A reverse from the coronavirus-controlled economic crisis could very well happen in 2021. Nevertheless, the number of people who have been pushed into extreme poverty as a result of the outbreak will remain unchanged.
The Covid-19 cataclysm is not yet over, and three-quarters of new cases realized each day are now in developing countries. The spread of the virus has government juggling health and economic consequences, a series of ripple effects that affects the standard of living.
Nigeria, Congo & India
It is not unheard of that Nigeria, the Democratic Republic of Congo and India have some of the world’s highest number of poor people. However, the World Bank’s new Covid-19-hinged poverty outlook reveals that these three countries have more than one-third of the world’s most impoverished people.
According to the Bank, India accounts for 24 percent of the world’s poor, while Nigeria and DRC have 12 percent and 7 percent, respectively. These figures sufficed alongside the Bretton Woods institution’s projections that the global pandemic is serious enough to drive between 70 and 100 million people into extreme poverty.
These sets of people are not predicted to grow faster than their respective populations, which means extreme poverty will maintain high levels from 2020 through to next year. Recall that the World Bank has also predicted that the public health emergency could result in a global recession—the world’s worst in about 80 years.
Extreme poverty—living on USD 1.90 per day—was on a decrease before Covid-19. But its growth is expected to rebound by 4 percent in 2021. Meanwhile, Nigeria, DRC and India’s per capita growth rates in real GDP (Gross Domestic Product) are projected at -0.8 percent, 2.1 percent and 0.3 percent respectively.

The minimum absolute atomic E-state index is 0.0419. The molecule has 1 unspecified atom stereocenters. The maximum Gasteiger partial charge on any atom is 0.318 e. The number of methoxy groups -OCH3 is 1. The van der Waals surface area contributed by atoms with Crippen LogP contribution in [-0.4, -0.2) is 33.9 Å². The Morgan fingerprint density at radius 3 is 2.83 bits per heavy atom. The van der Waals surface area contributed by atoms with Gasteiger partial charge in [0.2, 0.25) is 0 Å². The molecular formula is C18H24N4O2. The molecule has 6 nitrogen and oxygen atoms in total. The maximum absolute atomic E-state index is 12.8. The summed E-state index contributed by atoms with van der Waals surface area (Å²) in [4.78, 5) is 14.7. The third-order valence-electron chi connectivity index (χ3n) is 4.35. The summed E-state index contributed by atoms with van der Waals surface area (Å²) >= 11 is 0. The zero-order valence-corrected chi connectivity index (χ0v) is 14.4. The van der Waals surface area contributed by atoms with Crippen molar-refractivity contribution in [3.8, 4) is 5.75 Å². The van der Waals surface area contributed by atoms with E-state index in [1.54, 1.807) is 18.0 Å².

Figures In Retrospect
These countries, interestingly, are the most populous in South Asia and Sub-Saharan Africa—2 regions which make up 85 percent of the world’s poorest.
Sub-Saharan Africa is on the edge of a recession-shaped gully and it seems its poor will be on the chopping block if things do go sideways. The number of extremely poor people in the country was already on the rise before the coronavirus crisis.
According to previous non-Covid-19-related forecasts, nearly 9 in every 10 extremely poor persons will live in Sub-Saharan Africa.
“A large share of the new extreme poor will be concentrated in countries that are already struggling with high poverty rates and numbers of poor. Almost half of the projected new poor will be in South Asia, and more than a third in Sub-Saharan Africa. Under the baseline scenario, the number of extreme poor in IDA, Blend and FCV countries is projected to increase by 21, 10 and 18 million, respectively,” the Bank said.
Projections for the poverty impact of the Covid-19 are that the number of people living under the international poverty lines for lower and upper middle-income countries—USD 3.20 and USD 5.50 per day, respectively—will increase significantly. This will mark that the social and economic impacts will be widely felt.
Specifically, under the baseline scenario, COVID-19 could generate 176 million additional poor at USD 3.20 and 177 million additional poor at USD 5.50. This is equivalent to an increase in the poverty rate of 2.3 percentage points compared to a no-COVID-19 scenario, according to the WB.
A huge chunk of the people that will join the extreme poor will come from nations already in the poverty quagmire. Nearly half of the new poor will come from South Asia, while over a third will be concentrated in Sub-Saharan Africa. Under the WB’s baseline scenario, the number of extremely poor from IDA, Blend and FCV countries may increase by 21, 10 and 18 million respectively.
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